Anthropologist Samuel Gerald Collins has spent his time observing how the new age of digital gaming is reflecting real life strategizes and could be useful in the education of many. This thought came about while inadvertently observing the behavior of those who play in an online multiplayer environment. He took notice of how there are many tricksters in the community who would harass and prank other players, and began to think critically about how these actions could be beneficial to learning and creativity.
Collins based his ideas around Gregory Bateson’s “double bind” theory, described as “an emotionally distressing dilemma in communication in which an individual (or group) receives two or more conflicting messages, in which one message negates the other… so that the person will automatically be wrong regardless of response” (wiki). These situations, while frustrating to the individual/group, have shown to stimulate the creativity of the person(s) by forcing them to think of other solutions to the situation they are in and reinforcing the desire for personal gain in the forms of winning or rewards.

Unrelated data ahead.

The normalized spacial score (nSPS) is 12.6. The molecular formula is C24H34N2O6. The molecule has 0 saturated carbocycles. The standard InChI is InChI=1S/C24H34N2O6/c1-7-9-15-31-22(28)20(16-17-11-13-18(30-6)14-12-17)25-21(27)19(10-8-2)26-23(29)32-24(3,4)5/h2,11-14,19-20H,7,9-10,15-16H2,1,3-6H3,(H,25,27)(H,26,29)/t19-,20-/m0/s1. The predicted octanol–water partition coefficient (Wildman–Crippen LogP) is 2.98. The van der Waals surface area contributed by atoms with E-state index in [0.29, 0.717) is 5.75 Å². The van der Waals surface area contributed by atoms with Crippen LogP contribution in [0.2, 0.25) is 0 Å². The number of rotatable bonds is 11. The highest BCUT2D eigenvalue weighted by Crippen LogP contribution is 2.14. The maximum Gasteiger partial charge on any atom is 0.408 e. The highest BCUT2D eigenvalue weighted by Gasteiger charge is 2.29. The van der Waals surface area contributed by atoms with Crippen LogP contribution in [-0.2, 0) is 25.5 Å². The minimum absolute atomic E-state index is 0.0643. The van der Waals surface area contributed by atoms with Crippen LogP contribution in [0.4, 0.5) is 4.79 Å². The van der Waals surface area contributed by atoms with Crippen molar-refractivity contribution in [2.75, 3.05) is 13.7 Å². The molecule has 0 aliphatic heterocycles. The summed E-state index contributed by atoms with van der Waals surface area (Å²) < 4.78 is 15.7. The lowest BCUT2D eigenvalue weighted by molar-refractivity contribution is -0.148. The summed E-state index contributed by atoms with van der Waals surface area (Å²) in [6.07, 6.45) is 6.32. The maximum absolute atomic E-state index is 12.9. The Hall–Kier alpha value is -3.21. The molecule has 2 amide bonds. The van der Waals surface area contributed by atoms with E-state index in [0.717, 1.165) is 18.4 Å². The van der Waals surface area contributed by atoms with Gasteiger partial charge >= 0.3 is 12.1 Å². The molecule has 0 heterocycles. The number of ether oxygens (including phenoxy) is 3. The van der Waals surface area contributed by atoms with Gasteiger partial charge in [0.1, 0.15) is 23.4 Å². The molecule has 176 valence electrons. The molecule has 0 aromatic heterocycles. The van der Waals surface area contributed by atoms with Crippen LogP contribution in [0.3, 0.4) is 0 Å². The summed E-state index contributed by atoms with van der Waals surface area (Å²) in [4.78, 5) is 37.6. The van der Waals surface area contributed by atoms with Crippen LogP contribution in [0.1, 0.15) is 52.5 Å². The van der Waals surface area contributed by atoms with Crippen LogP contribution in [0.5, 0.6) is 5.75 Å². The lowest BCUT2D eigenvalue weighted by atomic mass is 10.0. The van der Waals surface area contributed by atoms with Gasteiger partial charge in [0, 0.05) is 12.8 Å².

This is where videogames fit in, as they set goals and make the player work to achieve them, even if they must play through it multiple times to get there. In education, this method could be used as a beneficial property to keep students engaged in learning and continuing forward in the game. With many more digital games being developed that reflect the average adult life, there is chance that this method could teach a range of ages not only the basic learning skills, but how to manage when they reach adulthood.